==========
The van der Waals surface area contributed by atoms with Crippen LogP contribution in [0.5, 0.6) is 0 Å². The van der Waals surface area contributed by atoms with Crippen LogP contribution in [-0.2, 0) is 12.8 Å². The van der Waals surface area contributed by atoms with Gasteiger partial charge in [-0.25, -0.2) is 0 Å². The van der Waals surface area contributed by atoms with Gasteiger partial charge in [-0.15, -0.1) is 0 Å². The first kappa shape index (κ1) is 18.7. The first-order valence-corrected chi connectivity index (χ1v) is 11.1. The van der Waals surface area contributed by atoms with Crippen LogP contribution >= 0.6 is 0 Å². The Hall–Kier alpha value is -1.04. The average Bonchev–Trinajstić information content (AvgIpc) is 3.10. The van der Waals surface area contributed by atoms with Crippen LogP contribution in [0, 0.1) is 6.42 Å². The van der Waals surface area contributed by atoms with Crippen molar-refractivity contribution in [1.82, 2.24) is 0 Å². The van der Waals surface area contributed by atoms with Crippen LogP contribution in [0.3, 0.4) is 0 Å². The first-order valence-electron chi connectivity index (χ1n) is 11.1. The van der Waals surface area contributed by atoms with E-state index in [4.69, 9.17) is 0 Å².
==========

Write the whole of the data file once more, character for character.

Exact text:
The van der Waals surface area contributed by atoms with Crippen LogP contribution in [0.5, 0.6) is 0 Å². The van der Waals surface area contributed by atoms with Crippen LogP contribution in [-0.2, 0) is 12.8 Å². The van der Waals surface area contributed by atoms with Gasteiger partial charge in [-0.25, -0.2) is 0 Å². The van der Waals surface area contributed by atoms with Gasteiger partial charge in [-0.15, -0.1) is 0 Å². The first kappa shape index (κ1) is 18.7. The first-order valence-corrected chi connectivity index (χ1v) is 11.1. The van der Waals surface area contributed by atoms with Crippen LogP contribution >= 0.6 is 0 Å². The Hall–Kier alpha value is -1.04. The average Bonchev–Trinajstić information content (AvgIpc) is 3.10. The van der Waals surface area contributed by atoms with Crippen LogP contribution in [0, 0.1) is 6.42 Å². The van der Waals surface area contributed by atoms with Crippen molar-refractivity contribution in [1.82, 2.24) is 0 Å². The van der Waals surface area contributed by atoms with Crippen LogP contribution in [0.3, 0.4) is 0 Å². The first-order valence-electron chi connectivity index (χ1n) is 11.1. The van der Waals surface area contributed by atoms with E-state index in [4.69, 9.17) is 0 Å².